Laura Morrigan submitted Entangled in the Fiction category. Design by Laura Morrigan, saying “I’m not sure if you consider anthologies in your competition, but they do present a set of unique challenges… Not the least of which is fitting so many names with a title and an image! This is an anthology to raise money for breast cancer research—I donated my services and all proceeds will go to the Breast Cancer Research Foundation.”
JF: Laura is right to point out the challenges of a cover with many authors to credit, but here I wish she had picked a different color for the title, which is disappearing against the background. And the display font loses its allure when you have to reduce it as much as has been done here.
David Grace submitted Fever Dreams in the Fiction category. Design by David Grace, saying “The background is a photo I took in a Florida Cypress swamp. The body is that of my 18 year-old god daughter. The photo was modified, the cover assembled and text applied in PhotoShop CS2.”
J. Adams submitted Fox: Book Two/ Elmyr’s Angel in the Fiction category. Design by Judy Bullard, saying “On the Amazon book page, click the cover to enlarge.”
JF: I admit I can’t pronounce her name, but Elmyr is very cute. Unfortunately, both these covers suffer from type that has been put against a very busy background. This not only makes it harder to read, but—particularly in Book 2—introduces a visual confusion into the tight confines of the cover.
Fabian Black submitted Fresh From The Sea in the Fiction category. Design by Justin James of Dare Empire, saying “I love the quality of light in this cover, the fresh brightness is perfect for the title and the seaside setting of the story.”
JF: This book has elegant typography, but I was surprised to find there was no print edition, it looks like it was designed for print. Even at this size, some of the type is unreadably small.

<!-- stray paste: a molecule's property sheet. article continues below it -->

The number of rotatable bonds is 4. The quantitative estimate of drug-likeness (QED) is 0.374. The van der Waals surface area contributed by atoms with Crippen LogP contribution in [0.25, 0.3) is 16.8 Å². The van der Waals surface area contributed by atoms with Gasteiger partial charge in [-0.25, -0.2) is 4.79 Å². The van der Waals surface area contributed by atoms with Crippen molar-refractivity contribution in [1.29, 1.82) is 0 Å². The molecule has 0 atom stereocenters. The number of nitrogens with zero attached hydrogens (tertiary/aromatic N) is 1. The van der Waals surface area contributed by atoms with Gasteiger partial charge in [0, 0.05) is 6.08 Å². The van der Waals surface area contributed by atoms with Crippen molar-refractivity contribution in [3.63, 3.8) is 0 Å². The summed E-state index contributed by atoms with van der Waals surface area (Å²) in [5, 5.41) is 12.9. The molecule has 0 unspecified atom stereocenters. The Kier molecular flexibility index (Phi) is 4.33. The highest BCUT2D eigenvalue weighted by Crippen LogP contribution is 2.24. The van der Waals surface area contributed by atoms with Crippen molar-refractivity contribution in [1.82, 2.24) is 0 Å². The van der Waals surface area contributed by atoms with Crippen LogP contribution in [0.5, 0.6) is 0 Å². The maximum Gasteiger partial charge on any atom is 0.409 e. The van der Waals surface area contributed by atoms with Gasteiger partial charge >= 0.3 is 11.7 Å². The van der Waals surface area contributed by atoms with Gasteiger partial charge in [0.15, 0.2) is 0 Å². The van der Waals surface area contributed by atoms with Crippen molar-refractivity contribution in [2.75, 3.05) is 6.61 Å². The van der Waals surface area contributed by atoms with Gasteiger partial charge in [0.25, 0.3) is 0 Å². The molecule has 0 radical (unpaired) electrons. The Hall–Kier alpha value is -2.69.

Carol Newman Cronin submitted Game of Sails: an Olympic Love Story in the Fiction category. Design by Live Wire, saying “Thanks for doing this! I look forward to seeing the other September submissions.”
JF: A simple but effective e-book cover, just right for this use.
D. Miles Martin submitted Good Deeds in the Fiction category. Design by D. Miles Martin, saying “I used PhotoShop to make a template so that all my covers have the same layout and feel. Good Deeds used a black and white photo that was colored to shades of green, yellow, and brown.”
S.L. Naeole submitted Gossamer (A Faeble Novel) in the Fiction category. Design by S.L. Naeole.
JF: This is an interesting cover, it comes close in many ways. But I find the way the spit of land bisects the girl’s face disconcerting. And although the palette is controlled, there are way too many things going on here, between all the images composited together, the swashes of script type, and the texture in the author’s name.
Alex Russell submitted iDream Ice-Cream iScream : Edward Lear meets The Usual Suspects in the Fiction category. Design by Alex Russell / Jane Booth, saying “I wanted the cover to represent the book’s unsettling nature – a juxtaposition of whimsy and menace. The figure against the jangling
background is a modified image based on Munch’s “The Scream”. Is the person now screaming or about to “munch” an ice-cream? The difference in the size of the hands is also disquieting, as is the ambiguous gender of the figure. The significance of the ice-cream cone is revealed later in a dramatic episode of the book..”
Caterina Nikolaus submitted Il drago e la principessa in the Fiction category. Design by Jasmin Weigelt, saying “A fantastic story for children. The cover was designed to fit the e-book, but to be able to fit also a bi-lingual print edition with both the Italian and the German title – and of course the author’s name – at the cover.”
Sharon E. Cathcart submitted In The Eye of The Beholder in the Fiction category. Design by James Courtney, saying “Cover designed by James Courtney. Models are Rachael Gray and Jeffrey Cathcart.”
JF: Another cover with a lot of work in it, and an interesting illustration, but which just misses. The very blocky layout of the cover doesn’t help, and in the end the choices of design and typography lack dynamism.
Check back tomorrow for another installment.